Dhungad is also located more or less on the riverbed itself. This means that floods are a recurrent danger every monsoon, and it was not surprising that many in Dhungad said their immediate need was a secure embankment to prevent river water from entering their homes. But, they also knew that was no more than a pipe dream because no government would fund such an enterprise. They have no electricity either and a proposal to set up a microhydro plant on the nearby Dhung Gad (river), one of the tributaries of the Seti, did not come to fruition either. Thus, they shoulder on with their lives—without drinking water, without electricity, without a motorable road, under constant threat of flooding, and ignored by the state.
It was the people of Dhungad who first came to mind when I read about the Three Gorges Corporation pulling out of the project recently. Our visit to the area was not long after the project had been handed over to the Chinese company, and people were upbeat about things moving forward. It was an optimism born out of desperation. In 1994, the government had signed an agreement with Australia’s Snowy Mountains Engineering Corporation. Following 17 long years of inaction apart from more studies and a few consultations as well as requests from the company for more time to find the money for the project, the government had decided to scrap the deal.
The fervent hope of the Dhungad residents is that the hydropower project would commence operations and they would finally be able to rebuild their lives somewhere else with the compensation they received for their land. Now, two generations after that first visit by the French, they are back to square one. We have heard about development refugees. The people of Dhungad have not been displaced but their fate seems not much better.
Around the same that Three Gorges opted out of West Seti came the news that we had signed a power purchase deal with Bangladesh. This is based on the assumption that we will have surplus power once the mega hydropower projects come online. Among these are Upper Karnali and Arun III, both of which had been handed over to Indian companies in 2008. The project development agreements (PDAs) were finally signed in 2014, with the understanding that power generation would begin in 2020. There is no way that will happen. Just yesterday, the company responsible for Upper Karnali received a year-long extension to put together the finances required. There has been more movement with Arun III, with Prime Minister K.P. Sharma Oli and his Indian counterpart, Narendra Modi, remotely laying the foundation stone in May earlier this year. How swiftly this will translate into action on the ground is yet to be seen. It would behove us to temper our expectation for we have examples aplenty of projects repeatedly failing to meet deadlines. Just think of Melamchi and Kulekhani III.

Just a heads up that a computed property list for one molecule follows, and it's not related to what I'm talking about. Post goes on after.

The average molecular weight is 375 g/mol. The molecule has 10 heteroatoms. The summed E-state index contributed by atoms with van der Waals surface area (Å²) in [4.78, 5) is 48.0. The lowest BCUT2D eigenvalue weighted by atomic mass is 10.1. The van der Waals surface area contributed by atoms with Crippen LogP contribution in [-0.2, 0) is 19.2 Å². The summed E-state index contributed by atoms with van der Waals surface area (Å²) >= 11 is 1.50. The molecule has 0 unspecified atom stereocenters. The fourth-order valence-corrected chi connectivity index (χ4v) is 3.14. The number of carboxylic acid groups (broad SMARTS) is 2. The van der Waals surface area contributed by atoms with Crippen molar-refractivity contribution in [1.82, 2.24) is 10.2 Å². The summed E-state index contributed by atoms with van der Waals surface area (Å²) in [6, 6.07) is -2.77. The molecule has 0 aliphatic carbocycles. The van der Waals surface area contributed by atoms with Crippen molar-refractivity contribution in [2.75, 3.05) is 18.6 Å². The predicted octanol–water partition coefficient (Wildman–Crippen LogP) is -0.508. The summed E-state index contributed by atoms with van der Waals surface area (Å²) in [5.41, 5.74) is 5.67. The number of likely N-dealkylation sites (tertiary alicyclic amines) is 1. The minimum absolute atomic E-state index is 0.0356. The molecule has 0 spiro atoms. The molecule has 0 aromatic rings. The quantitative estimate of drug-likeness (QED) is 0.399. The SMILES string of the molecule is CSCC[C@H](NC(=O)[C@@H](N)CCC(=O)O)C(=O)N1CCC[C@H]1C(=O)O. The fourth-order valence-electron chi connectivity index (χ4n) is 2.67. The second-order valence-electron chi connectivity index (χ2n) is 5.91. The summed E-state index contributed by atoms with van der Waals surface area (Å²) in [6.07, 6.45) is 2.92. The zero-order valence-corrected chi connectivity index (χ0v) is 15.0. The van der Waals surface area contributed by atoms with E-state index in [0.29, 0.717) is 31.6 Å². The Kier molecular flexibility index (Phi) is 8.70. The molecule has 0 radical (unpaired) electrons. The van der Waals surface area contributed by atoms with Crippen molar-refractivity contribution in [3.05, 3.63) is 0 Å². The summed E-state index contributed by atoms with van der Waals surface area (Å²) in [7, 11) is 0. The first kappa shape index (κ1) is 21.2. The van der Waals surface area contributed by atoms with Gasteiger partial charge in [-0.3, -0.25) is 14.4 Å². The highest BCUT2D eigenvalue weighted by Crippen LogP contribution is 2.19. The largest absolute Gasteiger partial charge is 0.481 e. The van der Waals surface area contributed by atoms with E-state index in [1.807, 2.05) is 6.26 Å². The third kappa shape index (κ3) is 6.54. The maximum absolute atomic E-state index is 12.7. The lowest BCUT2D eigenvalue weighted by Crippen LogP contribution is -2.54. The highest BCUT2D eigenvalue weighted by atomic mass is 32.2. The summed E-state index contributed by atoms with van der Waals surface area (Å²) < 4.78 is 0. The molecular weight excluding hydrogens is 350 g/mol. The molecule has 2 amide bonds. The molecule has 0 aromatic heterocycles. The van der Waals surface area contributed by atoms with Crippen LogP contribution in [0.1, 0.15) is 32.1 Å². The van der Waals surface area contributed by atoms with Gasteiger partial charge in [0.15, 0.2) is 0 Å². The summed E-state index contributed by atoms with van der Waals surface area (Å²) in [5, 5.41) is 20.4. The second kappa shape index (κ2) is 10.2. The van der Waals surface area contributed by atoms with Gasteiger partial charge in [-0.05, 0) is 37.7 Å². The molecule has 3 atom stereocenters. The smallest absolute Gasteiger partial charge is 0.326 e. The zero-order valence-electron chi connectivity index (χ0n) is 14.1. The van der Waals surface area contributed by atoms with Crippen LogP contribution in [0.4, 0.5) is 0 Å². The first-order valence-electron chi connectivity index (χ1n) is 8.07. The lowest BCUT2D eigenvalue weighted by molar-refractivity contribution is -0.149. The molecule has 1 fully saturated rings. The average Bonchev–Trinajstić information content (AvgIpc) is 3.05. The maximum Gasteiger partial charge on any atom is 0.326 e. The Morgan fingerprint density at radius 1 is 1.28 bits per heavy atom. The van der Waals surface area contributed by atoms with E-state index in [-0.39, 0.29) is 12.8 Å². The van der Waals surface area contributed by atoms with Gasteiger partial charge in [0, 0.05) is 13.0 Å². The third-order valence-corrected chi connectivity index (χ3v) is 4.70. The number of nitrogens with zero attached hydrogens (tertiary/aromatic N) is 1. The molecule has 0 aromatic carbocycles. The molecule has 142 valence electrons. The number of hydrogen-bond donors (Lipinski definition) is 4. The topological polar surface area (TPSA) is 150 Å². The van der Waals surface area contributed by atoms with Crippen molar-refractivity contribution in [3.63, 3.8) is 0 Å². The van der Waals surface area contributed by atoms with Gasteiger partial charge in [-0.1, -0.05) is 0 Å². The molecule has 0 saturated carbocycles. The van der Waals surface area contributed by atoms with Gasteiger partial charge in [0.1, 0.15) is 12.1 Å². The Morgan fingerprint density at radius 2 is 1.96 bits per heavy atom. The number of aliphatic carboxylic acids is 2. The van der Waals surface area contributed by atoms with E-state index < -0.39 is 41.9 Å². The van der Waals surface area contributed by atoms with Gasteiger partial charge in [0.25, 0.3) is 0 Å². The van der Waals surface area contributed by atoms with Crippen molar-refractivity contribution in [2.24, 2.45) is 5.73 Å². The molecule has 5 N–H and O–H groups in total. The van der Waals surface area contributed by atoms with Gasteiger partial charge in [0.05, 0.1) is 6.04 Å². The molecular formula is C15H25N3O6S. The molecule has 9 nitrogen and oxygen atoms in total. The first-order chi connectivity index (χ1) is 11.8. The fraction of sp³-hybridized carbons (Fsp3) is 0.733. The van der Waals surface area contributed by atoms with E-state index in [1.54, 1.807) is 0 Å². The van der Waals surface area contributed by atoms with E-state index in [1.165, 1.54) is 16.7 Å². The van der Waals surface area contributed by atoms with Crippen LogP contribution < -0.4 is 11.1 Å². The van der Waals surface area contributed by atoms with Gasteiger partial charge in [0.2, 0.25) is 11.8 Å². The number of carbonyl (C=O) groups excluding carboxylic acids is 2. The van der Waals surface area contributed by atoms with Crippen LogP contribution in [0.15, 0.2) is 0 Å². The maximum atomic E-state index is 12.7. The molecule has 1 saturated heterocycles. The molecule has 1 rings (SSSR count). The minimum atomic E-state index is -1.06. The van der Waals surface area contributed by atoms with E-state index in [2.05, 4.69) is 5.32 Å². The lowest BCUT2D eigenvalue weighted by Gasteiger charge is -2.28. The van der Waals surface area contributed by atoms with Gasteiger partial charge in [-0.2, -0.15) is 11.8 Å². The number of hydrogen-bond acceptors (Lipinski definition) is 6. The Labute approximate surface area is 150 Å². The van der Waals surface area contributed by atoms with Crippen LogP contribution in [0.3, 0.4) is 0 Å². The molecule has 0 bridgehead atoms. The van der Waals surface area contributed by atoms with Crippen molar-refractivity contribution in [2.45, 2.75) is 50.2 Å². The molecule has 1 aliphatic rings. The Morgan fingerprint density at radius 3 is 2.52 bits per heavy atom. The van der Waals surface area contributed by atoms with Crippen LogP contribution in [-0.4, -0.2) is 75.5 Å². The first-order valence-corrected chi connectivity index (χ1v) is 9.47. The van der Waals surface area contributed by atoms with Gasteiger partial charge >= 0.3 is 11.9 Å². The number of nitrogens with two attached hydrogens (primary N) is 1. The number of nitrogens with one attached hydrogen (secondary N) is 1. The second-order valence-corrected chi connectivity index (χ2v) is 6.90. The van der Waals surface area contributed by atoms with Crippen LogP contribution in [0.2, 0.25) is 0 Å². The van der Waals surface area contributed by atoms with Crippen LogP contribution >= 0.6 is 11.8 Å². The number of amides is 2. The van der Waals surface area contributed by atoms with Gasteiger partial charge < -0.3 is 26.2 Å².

One does wonder how much our fascination with big projects is responsible for this mess we find ourselves in. During the bad old days of loadshedding, it was not very uncommon to hear some people variously blame the UML or the anti-Arun activists for their role in the 1995 cancellation of the Arun III project which was to be funded by the World Bank. We have since learnt that the loadshedding was artificially created for the large part, but the sentiment is strong that Nepal took a step backward with the end of Arun III. Back in 1998, in the course of some research I had discovered that without Arun III and its various conditionalities, we would be generating an extra 320 MW at a cost of USD 420 million by 1999. With Arun III, the cost would have been USD 1.08 billion with only 297 MW more generated, and that, too, only by 2003.
As the people of Dhungad and their neighbours have found out over the course of many long decades, big is not always better.